News released by IBM on 16 January stated that a blockchain-based pilot scheme to trace and validate ethically-sourced cobalt had been initiated by car maker Ford Motor Company, in cooperation with cobalt miner and refiner Huayou, battery manufacturer LG Chem, Information Technology provider IBM, and responsible sourcing consultant RCS Global. The scheme is expected to be completed in the middle of 2019 and will be based on IBM’s blockchain platform, where the cobalt units mined and smelted at Huayou’s operation in the Democratic Republic of Congo (DRC) will be tracked all the way to LG Chem’s cathode and battery plants in South Korea, and eventually to the destination at Ford’s plant in the USA. Starting with large-scale miners (LSMs), it is hoped that the scheme will also extend its scope to artisanal and small-scale miners (ASMs) to help create better transparency in the sector.
As a technology enabler for the modern society, cobalt is becoming more crucial in new industrial applications such as electric vehicles (EVs), driven by global efforts to shift towards a low-carbon world, exposing industrial actors in the value chain to substantial cobalt supply risks. Cobalt supply chain risk derives largely from the DRC, a country long troubled with countless domestic issues. The DRC is the world’s largest supplier of cobalt and its dominance in the sector continues to grow. A substantial percentage of the DRC’s cobalt production is thought to originate from artisanal sources with alleged human rights abuses, including child labour.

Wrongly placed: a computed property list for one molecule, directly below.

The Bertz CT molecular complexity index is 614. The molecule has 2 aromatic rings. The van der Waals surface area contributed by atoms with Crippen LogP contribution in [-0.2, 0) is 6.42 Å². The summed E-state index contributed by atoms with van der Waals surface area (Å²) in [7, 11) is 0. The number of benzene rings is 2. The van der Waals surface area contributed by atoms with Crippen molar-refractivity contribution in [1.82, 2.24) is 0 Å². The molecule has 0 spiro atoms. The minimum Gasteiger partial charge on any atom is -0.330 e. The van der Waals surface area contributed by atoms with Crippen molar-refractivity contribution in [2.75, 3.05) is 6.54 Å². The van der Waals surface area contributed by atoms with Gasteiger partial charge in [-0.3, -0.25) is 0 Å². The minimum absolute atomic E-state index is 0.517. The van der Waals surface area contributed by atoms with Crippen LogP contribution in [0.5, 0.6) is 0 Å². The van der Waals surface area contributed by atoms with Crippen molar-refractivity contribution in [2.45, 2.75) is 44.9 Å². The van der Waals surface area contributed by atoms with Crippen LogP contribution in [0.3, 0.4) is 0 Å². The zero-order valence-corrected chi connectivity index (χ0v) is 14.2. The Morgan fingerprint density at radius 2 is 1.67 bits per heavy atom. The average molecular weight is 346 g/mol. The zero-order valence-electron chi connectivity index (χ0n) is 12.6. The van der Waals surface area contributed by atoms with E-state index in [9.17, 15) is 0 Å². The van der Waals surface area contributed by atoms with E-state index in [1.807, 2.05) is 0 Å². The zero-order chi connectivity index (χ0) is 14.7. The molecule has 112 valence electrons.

Some individual due diligence work has been done openly, or secretly, since this topic came to the spotlight in 2016 following an Amnesty report alleging human rights abuses in the DRC artisanal cobalt industry. However, this collaboration is the first time that participants at all major stages of the cobalt supply chain have been involved in one scheme, showing the collective efforts to tackle ethical sourcing of cobalt. Notably, participation for Ford, which has been wary of going upstream for a long time, could be a game-changer in the long term.
While it is still questionable at this stage whether the technological approach of blockchain is a realistic solution to tackling the DRC’s problems, which are mainly social and political, the scheme at least provides a step in the right direction towards industry-wide practices compliant with the OECD and the new CIRAF guidelines.
Roskill’s Cobalt: Global Industry, Markets & Outlook report was published in May 2018. Click here to download the brochure or sample pages or access further information.